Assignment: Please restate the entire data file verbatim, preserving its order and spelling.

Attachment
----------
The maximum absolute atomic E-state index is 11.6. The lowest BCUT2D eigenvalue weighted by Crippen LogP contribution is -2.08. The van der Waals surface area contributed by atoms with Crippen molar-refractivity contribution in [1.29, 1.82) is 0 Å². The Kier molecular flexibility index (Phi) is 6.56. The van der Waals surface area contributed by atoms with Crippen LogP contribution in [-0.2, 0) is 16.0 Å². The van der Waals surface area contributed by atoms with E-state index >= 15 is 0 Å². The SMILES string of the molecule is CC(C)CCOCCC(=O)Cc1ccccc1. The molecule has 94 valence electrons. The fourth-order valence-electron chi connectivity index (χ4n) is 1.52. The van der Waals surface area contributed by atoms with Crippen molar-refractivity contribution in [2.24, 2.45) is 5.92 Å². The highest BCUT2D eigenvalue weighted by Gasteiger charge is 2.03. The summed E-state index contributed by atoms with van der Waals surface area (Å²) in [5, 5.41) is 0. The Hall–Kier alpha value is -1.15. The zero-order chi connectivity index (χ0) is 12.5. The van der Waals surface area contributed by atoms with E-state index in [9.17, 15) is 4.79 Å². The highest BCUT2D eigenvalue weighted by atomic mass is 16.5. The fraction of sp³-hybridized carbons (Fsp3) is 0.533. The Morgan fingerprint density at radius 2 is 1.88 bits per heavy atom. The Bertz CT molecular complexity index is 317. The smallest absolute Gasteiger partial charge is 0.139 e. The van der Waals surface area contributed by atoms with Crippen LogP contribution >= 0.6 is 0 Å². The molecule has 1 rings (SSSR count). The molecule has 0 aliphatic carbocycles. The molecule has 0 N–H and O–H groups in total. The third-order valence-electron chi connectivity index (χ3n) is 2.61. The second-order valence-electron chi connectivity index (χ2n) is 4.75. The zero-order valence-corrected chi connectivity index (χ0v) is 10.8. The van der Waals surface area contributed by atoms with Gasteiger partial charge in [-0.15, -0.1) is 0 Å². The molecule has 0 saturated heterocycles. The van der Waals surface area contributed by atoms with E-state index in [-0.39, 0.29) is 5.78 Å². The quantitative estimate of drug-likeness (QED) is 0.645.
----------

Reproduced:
The maximum absolute atomic E-state index is 11.6. The lowest BCUT2D eigenvalue weighted by Crippen LogP contribution is -2.08. The van der Waals surface area contributed by atoms with Crippen molar-refractivity contribution in [1.29, 1.82) is 0 Å². The Kier molecular flexibility index (Phi) is 6.56. The van der Waals surface area contributed by atoms with Crippen LogP contribution in [-0.2, 0) is 16.0 Å². The van der Waals surface area contributed by atoms with E-state index >= 15 is 0 Å². The SMILES string of the molecule is CC(C)CCOCCC(=O)Cc1ccccc1. The molecule has 94 valence electrons. The fourth-order valence-electron chi connectivity index (χ4n) is 1.52. The van der Waals surface area contributed by atoms with Crippen molar-refractivity contribution in [2.24, 2.45) is 5.92 Å². The highest BCUT2D eigenvalue weighted by Gasteiger charge is 2.03. The summed E-state index contributed by atoms with van der Waals surface area (Å²) in [5, 5.41) is 0. The Hall–Kier alpha value is -1.15. The zero-order chi connectivity index (χ0) is 12.5. The van der Waals surface area contributed by atoms with E-state index in [9.17, 15) is 4.79 Å². The highest BCUT2D eigenvalue weighted by atomic mass is 16.5. The fraction of sp³-hybridized carbons (Fsp3) is 0.533. The Morgan fingerprint density at radius 2 is 1.88 bits per heavy atom. The Bertz CT molecular complexity index is 317. The smallest absolute Gasteiger partial charge is 0.139 e. The van der Waals surface area contributed by atoms with Crippen LogP contribution >= 0.6 is 0 Å². The molecule has 1 rings (SSSR count). The molecule has 0 aliphatic carbocycles. The molecule has 0 N–H and O–H groups in total. The third-order valence-electron chi connectivity index (χ3n) is 2.61. The second-order valence-electron chi connectivity index (χ2n) is 4.75. The zero-order valence-corrected chi connectivity index (χ0v) is 10.8. The van der Waals surface area contributed by atoms with Gasteiger partial charge in [-0.15, -0.1) is 0 Å². The molecule has 0 saturated heterocycles. The van der Waals surface area contributed by atoms with E-state index in [-0.39, 0.29) is 5.78 Å². The quantitative estimate of drug-likeness (QED) is 0.645.